obu Matsuhisa has been smart on his move into the hotel sector. Building on the success of his world famous restaurant empire, the celebrated chef first dipped his toe in the water with a hotel-within-a-hotel in the Las Vegas Strip’s Caesars Palace. The same approach was taken at Eden Roc in Miami, before the team was confident the brand would succeed as a standalone hotel. Since then, a solid pipeline has been announced, with properties in Marbella, Los Cabos, Toronto, Chicago and Bahrain currently under construction. 2017 has also seen a flurry of openings with Palo Alto and Riyadh set to debut before the year is out, hot on the heels of Ibiza and London, marking the brand’s entry into Europe. Matsuhisa founded Nobu Hospitality back in 1994 together with actor Robert De Niro and Hollywood producer Meir Teper. Combined with the business sense of CEO Trevor Horwell and COO Struan McKenzie, as well as a cash injection from James Packer’s Crown Resorts in 2015, the group now operates in over 30 locations around the world. The latest addition, Nobu Hotel Shoreditch, is set in the heart of London’s artistic quarter, offering a dynamic blend of Nobu’s east-meets-west philosophy with the neighbourhood’s creative and industrial energy. Of course, the UK capital is already au fait with the brand thanks to restaurants on Old Park Lane and Berkeley Street, so a planting a flag here was a natural progression for the group. In bringing the hotel to life, Nobu Hospitality enlisted the talents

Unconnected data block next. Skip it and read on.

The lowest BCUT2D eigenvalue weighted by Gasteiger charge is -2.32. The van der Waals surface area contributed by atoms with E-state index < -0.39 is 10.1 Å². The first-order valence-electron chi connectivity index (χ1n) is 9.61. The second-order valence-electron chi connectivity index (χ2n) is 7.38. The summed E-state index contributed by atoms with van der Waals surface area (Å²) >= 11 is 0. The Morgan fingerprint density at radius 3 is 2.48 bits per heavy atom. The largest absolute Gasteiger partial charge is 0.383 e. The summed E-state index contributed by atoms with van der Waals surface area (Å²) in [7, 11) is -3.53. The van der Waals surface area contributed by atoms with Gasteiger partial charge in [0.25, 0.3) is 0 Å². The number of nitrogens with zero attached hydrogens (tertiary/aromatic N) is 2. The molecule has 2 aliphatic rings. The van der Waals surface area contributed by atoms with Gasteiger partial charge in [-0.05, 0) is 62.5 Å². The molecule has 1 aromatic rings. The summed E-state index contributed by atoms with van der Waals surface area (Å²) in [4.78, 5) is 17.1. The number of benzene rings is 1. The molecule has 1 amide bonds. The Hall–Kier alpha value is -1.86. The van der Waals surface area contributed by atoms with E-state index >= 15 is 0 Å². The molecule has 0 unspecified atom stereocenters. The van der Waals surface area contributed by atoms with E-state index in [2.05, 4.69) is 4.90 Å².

of four design firms. The distinctive exterior is the result of the collective efforts of Ron Arad Architects and Ben Adams Architects, while interiors are by local designers Studio Mica and Malibu-based Studio PCH. Working within the confines of a narrow plot on Willow Street, Ron Arad Architects created the initial scheme, before it was passed to Ben Adams Architects for completion. For the most part, Arad’s vision remains; overhanging floor slabs and cantilevered steel beams form a frayed edge to the east, where a terraced garden provides natural light to the basement restaurant space. Following its appointment in 2013, Ben Adams Architects developed the design, taking into account the hotel’s surroundings. “We started by looking at the existing planning consent, and thinking about how to bring Nobu the brand to Shoreditch the neighbourhood,” explains Adams. “Expressive steel elements reflect the area’s heritage and interact with the public garden at the end of the building, while bamboo is used to provide screening to the lower level bedrooms,” he continues. “Our palette of concrete, bronze, timber and glass overlaid with creative textiles and warm fabrics creates a simple, considered and raw aesthetic.” Double-height bronze doors mark the entrance to the hotel, embossed with Nobu’s sumi-e brushstroke emblem, a pattern that is repeated throughout the interiors. Public spaces and guestrooms are the work of Studio Mica, who were asked to create an aesthetic